To fulfill President Lincoln’s promise— “To care for him who shall have borne the battle, and for his widow, and his orphan”—by serving and honoring the men and women who are America’s Veterans. This is the Department of Veteran Affairs’ mission statement. Unfortunately, they are failing to keep those promises to many of our brothers and sisters. For them to receive benefits, often seems a daunting task with no end, when they return from combat, and many are unable to acclimate into civilian life and are tossed to the wayside due to politics and bureaucracy, they have too few employees, and too many veterans with too many things to do to fulfill required documentation that we lose too many to the wayside.
We hear about all sorts of people living in tents, but we do nothing to find a solution for the problem of homelessness; we bitch that they clutter up our streets, that they should be working, yet if they request a chance to work, the tortured souls who have lost all-purpose to be human and revert to their animal nature are unceremoniously dismissed then ridiculed and mocked behind their backs as they leave broken even more.
Would it surprise people that at least 38000 of the over 550,000 people that are known to be homeless are our veterans that have been forgotten by a nation that owes them so much? It did me when I first learned about it, these are our brothers and sisters who were discharged, and removed the physical uniform but need our help to take the mental uniform off. The military teaches us very well how to put it on but when the time comes to go home for good and take it off the same training is not available, and not all of us are fully able too, this leads to a loss of self and purpose. This led to a stream of job losses and failed relationships ending with nowhere but the streets to end up.
As they go on day by day and the hunger starts to grow, the animal takes over with only one goal, the once-proud veteran turns to eat out of the garbage and even being filled with shame asking for monetary help to often only be spit on and called names if not being ignored in general. Most people don’t care if they can’t see immediately how it impacts themselves. Though we recorded that fewer and fewer veterans are being recorded as homeless each year this is not so much the good news you may think. Though there is a slight success from HUD and VA programs to assist veterans, most still slip through the cracks, and though the government attempts to place a number on the homeless in this country. They are typically off by as much as 600,000 people that don’t check-in at the places that take the information which would mean the veterans that are living on the streets with no hope left is nearly double as well. With this information, please find a way to help and be a part of the solution, not just another part of the problem.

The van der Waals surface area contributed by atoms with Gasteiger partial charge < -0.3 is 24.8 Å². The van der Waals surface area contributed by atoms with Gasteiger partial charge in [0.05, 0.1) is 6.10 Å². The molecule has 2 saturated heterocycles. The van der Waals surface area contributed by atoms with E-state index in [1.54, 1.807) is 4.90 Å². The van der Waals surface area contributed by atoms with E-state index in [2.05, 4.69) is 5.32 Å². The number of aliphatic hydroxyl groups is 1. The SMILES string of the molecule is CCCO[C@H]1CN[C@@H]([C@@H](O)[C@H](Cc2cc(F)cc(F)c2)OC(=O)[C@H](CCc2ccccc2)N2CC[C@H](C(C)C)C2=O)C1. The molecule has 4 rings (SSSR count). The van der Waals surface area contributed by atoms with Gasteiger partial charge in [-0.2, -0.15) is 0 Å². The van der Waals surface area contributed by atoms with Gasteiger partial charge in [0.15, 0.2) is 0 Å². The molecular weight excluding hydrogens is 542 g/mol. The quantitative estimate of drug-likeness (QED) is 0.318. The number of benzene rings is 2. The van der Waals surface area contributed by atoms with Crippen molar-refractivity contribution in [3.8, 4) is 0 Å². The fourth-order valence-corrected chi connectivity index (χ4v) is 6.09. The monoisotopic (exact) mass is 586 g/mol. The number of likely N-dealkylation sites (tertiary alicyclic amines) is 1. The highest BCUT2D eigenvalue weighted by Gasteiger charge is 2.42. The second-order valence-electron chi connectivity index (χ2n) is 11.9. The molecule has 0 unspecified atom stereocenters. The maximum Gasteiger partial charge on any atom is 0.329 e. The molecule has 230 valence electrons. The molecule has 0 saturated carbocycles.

22 a day is the national average for Veteran suicides. That’s 22 heroes of this country that take their own life. They lose the fight with their inner demons, and as a nation, we could care less about the loss of the men and women who have sacrificed so that others may be at peace. They lose the will to keep fighting because they have no purpose and feel week and trapped in constant darkness that always feels stronger and makes them relive their worst memories. They become isolated and unbound to anything, thinking themselves a burden and seek a release from the pain and suffering they continuously go through. There are organizations to help these men and women, and they do help temporarily, but they treat the symptoms not the core cause, so they are never truly successful in lowering the number of 22 a day.
The first thing we must learn is mental disorders can be overcome and fixed, but you must be willing to struggle alongside those who are suffering from the ailments. This entails long strenuous hours of being always available for them when things go hinky, and at the beginning holding their hand until they are ready to begin starting the real work, some may never get there, however, most will. I am not saying we can save them all, I will never admit that defeat because they deserve no less from us. Rather than to say that you can’t save them all is a coward’s voice, and that of a quitter. I for one refuse to be a quitter when it comes to helping those that are so desperate in need of their brothers and sisters, if I am the only one that will rise to the challenge then so be it, but I know I won’t be.
The poet John Donne in 1624 said: “No man is an island entire of itself; every man is a piece of the continent, a part of the main;” (No Man is an Island John Donne). The sooner we remember that we cannot become our best selves without each other, that we will continually fail if we don’t stop seeing each other as anything more than objects, and stop to help each other, the sooner we can stop repeating history and stop making our fathers and mothers mistakes.
AUTHOR BY: TYRELL MOODY